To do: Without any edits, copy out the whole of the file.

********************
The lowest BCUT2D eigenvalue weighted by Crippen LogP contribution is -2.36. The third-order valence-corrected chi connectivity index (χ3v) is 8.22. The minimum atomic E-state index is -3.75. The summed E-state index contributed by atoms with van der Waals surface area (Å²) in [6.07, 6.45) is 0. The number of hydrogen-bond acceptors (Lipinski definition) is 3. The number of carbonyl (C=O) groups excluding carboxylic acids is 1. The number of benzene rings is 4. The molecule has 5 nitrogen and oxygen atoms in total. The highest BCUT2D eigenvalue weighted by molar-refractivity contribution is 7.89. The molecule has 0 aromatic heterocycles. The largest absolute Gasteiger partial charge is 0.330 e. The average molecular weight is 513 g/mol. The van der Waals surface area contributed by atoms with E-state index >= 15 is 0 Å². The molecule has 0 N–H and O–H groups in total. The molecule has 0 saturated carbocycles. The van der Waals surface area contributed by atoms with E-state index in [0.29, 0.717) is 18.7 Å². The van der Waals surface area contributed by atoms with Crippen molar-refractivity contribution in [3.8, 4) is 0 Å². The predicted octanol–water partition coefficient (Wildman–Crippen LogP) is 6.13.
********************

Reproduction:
The lowest BCUT2D eigenvalue weighted by Crippen LogP contribution is -2.36. The third-order valence-corrected chi connectivity index (χ3v) is 8.22. The minimum atomic E-state index is -3.75. The summed E-state index contributed by atoms with van der Waals surface area (Å²) in [6.07, 6.45) is 0. The number of hydrogen-bond acceptors (Lipinski definition) is 3. The number of carbonyl (C=O) groups excluding carboxylic acids is 1. The number of benzene rings is 4. The molecule has 5 nitrogen and oxygen atoms in total. The highest BCUT2D eigenvalue weighted by molar-refractivity contribution is 7.89. The molecule has 0 aromatic heterocycles. The largest absolute Gasteiger partial charge is 0.330 e. The average molecular weight is 513 g/mol. The van der Waals surface area contributed by atoms with E-state index >= 15 is 0 Å². The molecule has 0 N–H and O–H groups in total. The molecule has 0 saturated carbocycles. The van der Waals surface area contributed by atoms with E-state index in [0.29, 0.717) is 18.7 Å². The van der Waals surface area contributed by atoms with Crippen molar-refractivity contribution in [3.8, 4) is 0 Å². The predicted octanol–water partition coefficient (Wildman–Crippen LogP) is 6.13.